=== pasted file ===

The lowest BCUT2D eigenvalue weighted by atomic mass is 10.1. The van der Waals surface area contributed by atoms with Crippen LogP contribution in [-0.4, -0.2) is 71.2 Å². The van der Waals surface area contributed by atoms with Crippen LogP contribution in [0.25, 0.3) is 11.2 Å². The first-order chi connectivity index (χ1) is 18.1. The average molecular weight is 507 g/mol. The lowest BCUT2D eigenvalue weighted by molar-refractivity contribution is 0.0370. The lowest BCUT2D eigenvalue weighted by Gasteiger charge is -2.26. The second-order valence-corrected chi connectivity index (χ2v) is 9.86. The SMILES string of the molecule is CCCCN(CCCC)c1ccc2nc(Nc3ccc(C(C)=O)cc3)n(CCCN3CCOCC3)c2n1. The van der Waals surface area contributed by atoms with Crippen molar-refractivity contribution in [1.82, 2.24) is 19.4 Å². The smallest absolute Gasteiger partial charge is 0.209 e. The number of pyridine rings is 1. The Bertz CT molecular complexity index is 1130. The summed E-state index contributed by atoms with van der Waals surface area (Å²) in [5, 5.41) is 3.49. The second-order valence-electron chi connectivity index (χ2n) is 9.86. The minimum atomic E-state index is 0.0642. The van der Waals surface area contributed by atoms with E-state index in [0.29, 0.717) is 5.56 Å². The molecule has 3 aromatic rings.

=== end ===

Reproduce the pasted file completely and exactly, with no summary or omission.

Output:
The lowest BCUT2D eigenvalue weighted by atomic mass is 10.1. The van der Waals surface area contributed by atoms with Crippen LogP contribution in [-0.4, -0.2) is 71.2 Å². The van der Waals surface area contributed by atoms with Crippen LogP contribution in [0.25, 0.3) is 11.2 Å². The first-order chi connectivity index (χ1) is 18.1. The average molecular weight is 507 g/mol. The lowest BCUT2D eigenvalue weighted by molar-refractivity contribution is 0.0370. The lowest BCUT2D eigenvalue weighted by Gasteiger charge is -2.26. The second-order valence-corrected chi connectivity index (χ2v) is 9.86. The SMILES string of the molecule is CCCCN(CCCC)c1ccc2nc(Nc3ccc(C(C)=O)cc3)n(CCCN3CCOCC3)c2n1. The van der Waals surface area contributed by atoms with Crippen molar-refractivity contribution in [1.82, 2.24) is 19.4 Å². The smallest absolute Gasteiger partial charge is 0.209 e. The number of pyridine rings is 1. The Bertz CT molecular complexity index is 1130. The summed E-state index contributed by atoms with van der Waals surface area (Å²) in [5, 5.41) is 3.49. The second-order valence-electron chi connectivity index (χ2n) is 9.86. The minimum atomic E-state index is 0.0642. The van der Waals surface area contributed by atoms with E-state index in [0.29, 0.717) is 5.56 Å². The molecule has 3 aromatic rings.